Research Center for Astronomy


Tuesday 18 December 2018 @ 12:00

High-energy radiation from a "ring of fire" in pulsars

Ioannis Contopoulos
Research Center for Astronomy and Applied Mathematics of the Academy of Athens


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Featured Picture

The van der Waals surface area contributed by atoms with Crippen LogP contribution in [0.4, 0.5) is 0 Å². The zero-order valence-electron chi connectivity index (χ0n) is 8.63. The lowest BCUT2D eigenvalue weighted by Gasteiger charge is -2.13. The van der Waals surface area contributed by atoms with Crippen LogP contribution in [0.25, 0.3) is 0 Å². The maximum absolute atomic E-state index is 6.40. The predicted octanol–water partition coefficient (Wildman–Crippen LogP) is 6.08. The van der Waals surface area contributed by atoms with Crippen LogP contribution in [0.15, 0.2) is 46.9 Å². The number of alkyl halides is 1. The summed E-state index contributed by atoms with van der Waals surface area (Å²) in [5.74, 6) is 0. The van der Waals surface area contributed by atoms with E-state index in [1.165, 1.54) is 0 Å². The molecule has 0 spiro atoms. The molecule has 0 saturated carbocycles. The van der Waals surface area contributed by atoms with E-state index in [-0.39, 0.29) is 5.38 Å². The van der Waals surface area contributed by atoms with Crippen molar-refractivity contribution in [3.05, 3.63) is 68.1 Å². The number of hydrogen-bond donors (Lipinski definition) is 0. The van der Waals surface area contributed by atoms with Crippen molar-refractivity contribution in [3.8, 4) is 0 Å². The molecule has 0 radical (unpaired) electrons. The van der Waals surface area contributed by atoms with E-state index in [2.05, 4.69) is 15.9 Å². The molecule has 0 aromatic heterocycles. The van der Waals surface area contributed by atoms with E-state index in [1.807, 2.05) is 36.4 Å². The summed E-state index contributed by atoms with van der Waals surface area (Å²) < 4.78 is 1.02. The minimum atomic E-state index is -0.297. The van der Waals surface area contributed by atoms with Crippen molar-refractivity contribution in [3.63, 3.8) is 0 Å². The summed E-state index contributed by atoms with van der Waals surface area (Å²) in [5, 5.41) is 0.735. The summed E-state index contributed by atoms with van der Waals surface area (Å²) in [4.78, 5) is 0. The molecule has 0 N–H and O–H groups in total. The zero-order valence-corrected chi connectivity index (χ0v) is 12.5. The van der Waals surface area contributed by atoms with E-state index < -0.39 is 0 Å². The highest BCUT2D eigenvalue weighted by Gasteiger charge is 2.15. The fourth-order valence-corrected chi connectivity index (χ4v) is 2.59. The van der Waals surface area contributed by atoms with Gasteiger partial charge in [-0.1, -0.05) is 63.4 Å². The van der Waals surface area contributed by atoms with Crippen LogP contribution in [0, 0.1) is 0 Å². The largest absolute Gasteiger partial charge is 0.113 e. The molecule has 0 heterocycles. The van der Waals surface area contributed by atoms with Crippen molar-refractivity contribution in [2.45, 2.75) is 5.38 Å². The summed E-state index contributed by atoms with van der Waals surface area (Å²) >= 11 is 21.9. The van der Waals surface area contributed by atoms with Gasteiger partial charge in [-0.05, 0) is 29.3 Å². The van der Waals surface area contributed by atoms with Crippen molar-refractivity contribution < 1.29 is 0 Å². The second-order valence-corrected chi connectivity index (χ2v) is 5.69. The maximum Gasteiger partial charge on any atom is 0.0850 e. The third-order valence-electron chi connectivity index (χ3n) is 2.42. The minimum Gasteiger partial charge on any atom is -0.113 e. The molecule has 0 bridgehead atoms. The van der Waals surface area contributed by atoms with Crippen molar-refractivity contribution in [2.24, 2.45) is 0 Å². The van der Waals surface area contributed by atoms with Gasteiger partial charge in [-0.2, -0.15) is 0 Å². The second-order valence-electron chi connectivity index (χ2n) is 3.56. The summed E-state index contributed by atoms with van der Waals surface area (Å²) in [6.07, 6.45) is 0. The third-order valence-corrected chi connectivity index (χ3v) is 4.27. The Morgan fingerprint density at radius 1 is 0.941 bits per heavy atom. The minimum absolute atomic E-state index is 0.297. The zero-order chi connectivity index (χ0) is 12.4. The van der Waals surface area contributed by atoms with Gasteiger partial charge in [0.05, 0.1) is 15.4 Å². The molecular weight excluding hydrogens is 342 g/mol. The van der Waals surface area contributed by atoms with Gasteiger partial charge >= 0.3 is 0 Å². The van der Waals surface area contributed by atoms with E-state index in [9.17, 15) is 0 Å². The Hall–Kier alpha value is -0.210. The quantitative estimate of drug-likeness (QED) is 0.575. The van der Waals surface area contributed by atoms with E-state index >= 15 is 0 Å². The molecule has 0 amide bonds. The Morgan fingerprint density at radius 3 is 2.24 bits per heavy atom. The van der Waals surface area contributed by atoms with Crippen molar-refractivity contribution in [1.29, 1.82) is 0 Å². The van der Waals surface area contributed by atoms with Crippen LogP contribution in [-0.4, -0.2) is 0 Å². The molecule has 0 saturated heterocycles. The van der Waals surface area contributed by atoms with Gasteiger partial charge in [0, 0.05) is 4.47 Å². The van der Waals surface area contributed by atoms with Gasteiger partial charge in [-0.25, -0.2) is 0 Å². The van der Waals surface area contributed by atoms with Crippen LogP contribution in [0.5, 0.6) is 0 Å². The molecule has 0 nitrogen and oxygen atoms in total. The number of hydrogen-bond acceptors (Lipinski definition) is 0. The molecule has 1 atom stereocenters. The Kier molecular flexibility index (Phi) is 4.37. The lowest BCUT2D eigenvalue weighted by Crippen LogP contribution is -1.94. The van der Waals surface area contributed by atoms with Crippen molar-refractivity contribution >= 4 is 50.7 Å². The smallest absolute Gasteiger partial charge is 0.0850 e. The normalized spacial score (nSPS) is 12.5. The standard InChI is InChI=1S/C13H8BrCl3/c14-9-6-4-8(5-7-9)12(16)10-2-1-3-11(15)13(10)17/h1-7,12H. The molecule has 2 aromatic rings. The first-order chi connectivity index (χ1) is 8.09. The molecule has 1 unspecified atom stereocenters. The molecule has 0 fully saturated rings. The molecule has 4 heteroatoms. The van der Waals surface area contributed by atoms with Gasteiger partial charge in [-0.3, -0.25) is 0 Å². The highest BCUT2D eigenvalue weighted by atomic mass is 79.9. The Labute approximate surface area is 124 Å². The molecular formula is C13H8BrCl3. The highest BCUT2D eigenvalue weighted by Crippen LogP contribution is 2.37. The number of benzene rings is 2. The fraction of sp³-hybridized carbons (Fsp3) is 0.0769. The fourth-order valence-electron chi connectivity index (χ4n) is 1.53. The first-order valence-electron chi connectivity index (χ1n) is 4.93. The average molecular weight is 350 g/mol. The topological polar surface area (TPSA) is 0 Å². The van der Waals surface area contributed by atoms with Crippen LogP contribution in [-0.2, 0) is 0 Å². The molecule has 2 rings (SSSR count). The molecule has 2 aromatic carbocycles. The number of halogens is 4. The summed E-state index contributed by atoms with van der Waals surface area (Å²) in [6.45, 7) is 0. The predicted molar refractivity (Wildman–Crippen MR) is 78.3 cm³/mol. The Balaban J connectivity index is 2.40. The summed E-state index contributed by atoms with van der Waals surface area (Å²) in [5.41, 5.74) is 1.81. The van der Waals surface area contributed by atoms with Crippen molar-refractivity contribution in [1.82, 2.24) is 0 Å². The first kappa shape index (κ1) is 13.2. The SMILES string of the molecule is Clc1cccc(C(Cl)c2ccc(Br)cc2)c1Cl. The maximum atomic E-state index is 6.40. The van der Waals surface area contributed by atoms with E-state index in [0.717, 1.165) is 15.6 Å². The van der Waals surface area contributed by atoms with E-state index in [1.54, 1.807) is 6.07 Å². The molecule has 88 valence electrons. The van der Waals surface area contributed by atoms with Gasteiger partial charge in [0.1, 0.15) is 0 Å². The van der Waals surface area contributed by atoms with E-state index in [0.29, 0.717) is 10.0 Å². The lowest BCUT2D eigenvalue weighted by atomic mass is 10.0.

The picture shows the applicability of the manifold theory of spiral arms in N-body simulations of barred-spiral galaxies. The red and blue points visualize the `apocentric' unstable manifolds emanating from periodic orbits in the neighborhood of the bar's Lagrangian points L1 and L2. These manifolds support `chaotic spirals' (Patsis 2006) in the form of outflows from the region of L1 or L2. The dark contour lines produce the image of the disc in the N-body simulation using the Sobel-Feldman edge detection algorithm for recognizing spiral or ring patterns in the disc. According to the manifold theory, the complexity of these patterns is related to the complexity of the `homoclinic lobes' formed by the invariant manifolds. The simulation was performed using a new N-body code based on a Cartesian grid solver of Poisson's equation using fast pre-conditioning techniques (Kyziropoulos et al. 2016, 2017). The invariant manifold theory is one of the main current theories for modeling spirals beyond the ends of bars (see Dobbs & Baba 2014). It has been developed in two versions: the `apocentric' manifolds (Voglis et al 2006) and the `flux tube manifolds' (Romero-Gomez et al. 2006, 2007), see Athanassoula (2012) and Efthymiopoulos (2010) for reviews and further references.


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